The beginning was red. And the middle. And end. From crimson dawns to bloodied fields, memorial roses to hate-filled visions, my existence was engulfed in red. I had been born into a war spanning generations. Humanity fought Arachnites, an endless swarm of car-sized, spider-snake hybrids. Nobody knew their origins or goals, but when a leathery tail crushed your body and fangs pierced your flesh, deeper motivations aren’t a pressing issue. The war was supposed to end in my lifetime. My generation were supposed to bring salvation. I was supposed to be at the fore. But, despite hopes, immense worry filled me; an unanswered, crushing question persisted:
‘Had the “red” of life truly cleared?’
I had closed my eyes in a sterile operating room, surrounded by surgeons. They were going to make me humanity’s salvation – a final weapon. But, after a blur of seconds or years, I opened my eyes in a tunnel, surrounded by unknown, dirtied faces. They wore mining gear and held pickaxes, shovels, hand drills, and buckets. The smell of blood, sweat, and earth permeated the area. There was another smell. Lavender? My other senses were dulled. My body was too weak to move. Somebody called the name “Shinjiro” and a tear-streaked face responded.
No, I thought. It wasn’t right. I was supposed to open my eyes to blue skies and proud faces. There was going to be a parade. What happened? Though the people around me spoke, I shut my eyes and ignored their voices. Remember, I thought. Think back…
My memories stretched to the day before the operation.
I had walked through a military base. Father’s office was at the hall’s end. As I went, it was impossible to ignore my peers’ baleful looks. I tried. I sped up and pushed into Father’s office without knocking. ‘No,’ he said, without prompting.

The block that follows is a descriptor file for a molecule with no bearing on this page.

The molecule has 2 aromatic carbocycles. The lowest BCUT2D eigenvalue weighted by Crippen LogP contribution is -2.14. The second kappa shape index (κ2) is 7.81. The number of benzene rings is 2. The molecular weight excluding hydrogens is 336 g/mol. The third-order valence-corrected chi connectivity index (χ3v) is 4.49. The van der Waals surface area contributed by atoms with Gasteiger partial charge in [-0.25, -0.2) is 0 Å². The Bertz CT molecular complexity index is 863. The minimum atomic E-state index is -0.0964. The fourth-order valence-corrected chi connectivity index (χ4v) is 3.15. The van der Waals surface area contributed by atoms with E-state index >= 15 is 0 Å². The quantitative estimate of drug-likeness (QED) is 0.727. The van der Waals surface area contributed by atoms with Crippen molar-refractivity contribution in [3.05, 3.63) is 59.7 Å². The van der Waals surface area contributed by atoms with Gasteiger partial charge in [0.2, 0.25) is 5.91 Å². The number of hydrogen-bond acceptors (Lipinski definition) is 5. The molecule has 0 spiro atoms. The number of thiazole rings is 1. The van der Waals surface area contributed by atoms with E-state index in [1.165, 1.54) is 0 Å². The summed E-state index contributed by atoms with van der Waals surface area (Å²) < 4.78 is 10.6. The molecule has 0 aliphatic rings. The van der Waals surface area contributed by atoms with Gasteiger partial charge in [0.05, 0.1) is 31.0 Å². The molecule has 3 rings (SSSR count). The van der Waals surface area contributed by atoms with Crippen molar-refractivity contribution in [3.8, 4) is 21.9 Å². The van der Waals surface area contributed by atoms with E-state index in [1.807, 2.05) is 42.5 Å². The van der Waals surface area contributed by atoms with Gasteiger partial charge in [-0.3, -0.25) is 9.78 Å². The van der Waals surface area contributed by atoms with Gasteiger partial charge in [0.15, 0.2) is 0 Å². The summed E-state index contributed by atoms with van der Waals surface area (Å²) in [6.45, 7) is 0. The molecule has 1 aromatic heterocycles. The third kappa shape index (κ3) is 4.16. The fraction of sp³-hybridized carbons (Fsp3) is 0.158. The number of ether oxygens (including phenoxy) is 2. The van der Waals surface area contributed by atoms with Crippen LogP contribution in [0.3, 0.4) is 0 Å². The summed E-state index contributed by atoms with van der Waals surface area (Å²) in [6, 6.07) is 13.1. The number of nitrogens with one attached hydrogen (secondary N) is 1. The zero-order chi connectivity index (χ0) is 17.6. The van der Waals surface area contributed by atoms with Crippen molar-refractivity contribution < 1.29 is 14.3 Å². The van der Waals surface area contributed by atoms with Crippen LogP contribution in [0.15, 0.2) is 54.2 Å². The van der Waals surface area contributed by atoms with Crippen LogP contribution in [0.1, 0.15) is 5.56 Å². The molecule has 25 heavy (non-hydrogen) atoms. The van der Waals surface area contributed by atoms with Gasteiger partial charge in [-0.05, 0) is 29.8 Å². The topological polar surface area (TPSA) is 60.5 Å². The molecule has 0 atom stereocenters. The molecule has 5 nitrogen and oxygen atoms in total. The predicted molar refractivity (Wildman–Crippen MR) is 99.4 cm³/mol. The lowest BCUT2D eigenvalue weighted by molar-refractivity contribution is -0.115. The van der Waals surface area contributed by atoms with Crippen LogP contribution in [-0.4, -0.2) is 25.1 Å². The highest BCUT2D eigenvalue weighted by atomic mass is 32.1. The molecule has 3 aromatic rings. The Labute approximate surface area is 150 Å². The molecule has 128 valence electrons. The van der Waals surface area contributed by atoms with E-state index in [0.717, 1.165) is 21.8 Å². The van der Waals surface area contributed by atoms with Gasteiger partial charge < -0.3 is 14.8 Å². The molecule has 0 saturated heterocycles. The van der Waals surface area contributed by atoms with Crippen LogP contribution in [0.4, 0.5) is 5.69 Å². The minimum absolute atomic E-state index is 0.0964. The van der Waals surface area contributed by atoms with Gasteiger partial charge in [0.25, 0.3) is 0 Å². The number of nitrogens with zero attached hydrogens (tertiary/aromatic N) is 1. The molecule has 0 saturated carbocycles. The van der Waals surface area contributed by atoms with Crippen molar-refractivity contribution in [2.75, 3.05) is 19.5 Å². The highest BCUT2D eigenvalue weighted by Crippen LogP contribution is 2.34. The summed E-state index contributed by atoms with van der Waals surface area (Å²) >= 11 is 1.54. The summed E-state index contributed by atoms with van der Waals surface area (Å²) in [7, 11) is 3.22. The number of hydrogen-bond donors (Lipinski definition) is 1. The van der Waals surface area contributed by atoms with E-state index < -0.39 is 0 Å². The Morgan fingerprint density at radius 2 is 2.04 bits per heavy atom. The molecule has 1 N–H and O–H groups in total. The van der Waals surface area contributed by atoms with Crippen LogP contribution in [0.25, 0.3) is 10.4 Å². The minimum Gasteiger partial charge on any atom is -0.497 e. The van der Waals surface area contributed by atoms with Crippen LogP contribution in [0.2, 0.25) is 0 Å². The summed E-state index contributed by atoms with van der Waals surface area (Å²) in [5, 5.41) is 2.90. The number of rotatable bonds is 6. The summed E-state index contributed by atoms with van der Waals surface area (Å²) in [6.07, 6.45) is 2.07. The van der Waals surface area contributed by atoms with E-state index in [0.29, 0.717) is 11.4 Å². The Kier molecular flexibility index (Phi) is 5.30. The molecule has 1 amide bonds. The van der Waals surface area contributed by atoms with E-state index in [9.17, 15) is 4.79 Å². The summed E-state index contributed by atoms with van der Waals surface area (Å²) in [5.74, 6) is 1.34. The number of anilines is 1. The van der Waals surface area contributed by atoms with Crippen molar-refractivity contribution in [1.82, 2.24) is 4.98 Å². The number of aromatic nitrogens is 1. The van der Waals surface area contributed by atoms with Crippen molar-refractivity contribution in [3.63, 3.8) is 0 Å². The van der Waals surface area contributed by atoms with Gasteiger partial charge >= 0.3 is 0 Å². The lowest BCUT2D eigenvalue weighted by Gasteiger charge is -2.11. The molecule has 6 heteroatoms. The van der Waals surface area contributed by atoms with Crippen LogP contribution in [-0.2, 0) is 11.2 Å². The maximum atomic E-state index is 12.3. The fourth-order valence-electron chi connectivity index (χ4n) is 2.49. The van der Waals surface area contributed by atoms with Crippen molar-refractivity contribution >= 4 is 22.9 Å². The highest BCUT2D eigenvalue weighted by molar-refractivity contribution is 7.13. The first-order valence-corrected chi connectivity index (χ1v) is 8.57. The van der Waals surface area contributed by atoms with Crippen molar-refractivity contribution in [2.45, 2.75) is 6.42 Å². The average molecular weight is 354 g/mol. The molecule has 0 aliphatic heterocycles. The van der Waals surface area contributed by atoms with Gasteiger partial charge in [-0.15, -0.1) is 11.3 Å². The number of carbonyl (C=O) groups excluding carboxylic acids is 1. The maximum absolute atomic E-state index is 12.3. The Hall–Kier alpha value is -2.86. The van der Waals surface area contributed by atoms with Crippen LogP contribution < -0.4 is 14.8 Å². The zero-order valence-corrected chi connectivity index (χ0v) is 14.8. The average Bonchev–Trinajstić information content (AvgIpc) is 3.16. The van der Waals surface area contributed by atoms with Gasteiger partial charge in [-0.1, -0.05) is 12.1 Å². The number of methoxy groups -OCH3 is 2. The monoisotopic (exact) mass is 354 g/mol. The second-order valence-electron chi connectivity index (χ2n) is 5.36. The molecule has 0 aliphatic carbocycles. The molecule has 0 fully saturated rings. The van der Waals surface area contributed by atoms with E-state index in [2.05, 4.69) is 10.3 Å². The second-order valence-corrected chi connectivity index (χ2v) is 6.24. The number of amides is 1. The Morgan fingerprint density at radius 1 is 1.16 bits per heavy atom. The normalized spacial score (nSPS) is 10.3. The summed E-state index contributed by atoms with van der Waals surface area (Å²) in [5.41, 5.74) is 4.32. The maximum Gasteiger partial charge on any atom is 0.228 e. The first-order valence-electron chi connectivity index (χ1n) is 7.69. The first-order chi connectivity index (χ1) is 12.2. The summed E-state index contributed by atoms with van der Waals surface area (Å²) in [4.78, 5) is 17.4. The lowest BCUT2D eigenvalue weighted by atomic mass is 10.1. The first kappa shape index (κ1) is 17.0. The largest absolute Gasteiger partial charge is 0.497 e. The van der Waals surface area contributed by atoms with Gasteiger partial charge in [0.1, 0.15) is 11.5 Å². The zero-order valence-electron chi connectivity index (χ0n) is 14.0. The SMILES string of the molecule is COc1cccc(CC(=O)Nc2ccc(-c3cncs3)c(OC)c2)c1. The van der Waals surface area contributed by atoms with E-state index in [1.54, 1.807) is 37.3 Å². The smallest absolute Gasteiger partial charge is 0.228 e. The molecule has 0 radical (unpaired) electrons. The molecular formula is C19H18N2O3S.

‘I can do it,’ I snapped.
‘The meanings of “can” and “should” are vastly different.’ Father set documents aside and massaged his brow. Grey flecked his temples, though age didn’t dampen his severe gaze.
‘I must do this,’ I amended, trying and failing to keep desperation out of my tone. ‘If I don’t, the world will remember Yagi Akinori as a footnote, a random soldier who made a mistake and got a town massacred.’ I didn’t entirely believe my words. The world was more likely to remember the esteemed commander Yagi Katsuo. There might be a paragraph on his two wives and multiple children, one of whom was named Akinori.
‘That wasn’t your fault,’ Father sighed.
‘You’re the only person who believes that.’
‘Well, if you’d stop talking about history and footnotes and glory for a few seconds, you might see there’re more important things than tomorrow’s operation. Not being remembered in this war is a good thing.’
‘I will be remembered, if you let me.’
‘You’re not listening,’ he mumbled.
‘I won’t let my story end like this.’
‘Is that all your convictions amount to? You want to sound cool in history books?’
‘I want to atone! Hundreds died in that town because of me. Let me do this and I’ll save thousands.’
Father’s expression darkened. ‘Numbers,’ he said under his breath. I paused, knowing my mistake. Father objected to simplifying people into logistics. Responses to his philosophy were…mixed. But, his expression cracked a moment later and I glimpsed the man behind the commander’s uniform. Tired. Empty. Resigned. It was in that briefest moment that I knew I held absolute, terrible power. Whichever option I selected—salvation or ruination—he’d permit. The weight of the decision suddenly pressed upon me. My shoulders loosened and fell. Here, with a single sentence, my path diverged:
‘I must,’ I stated.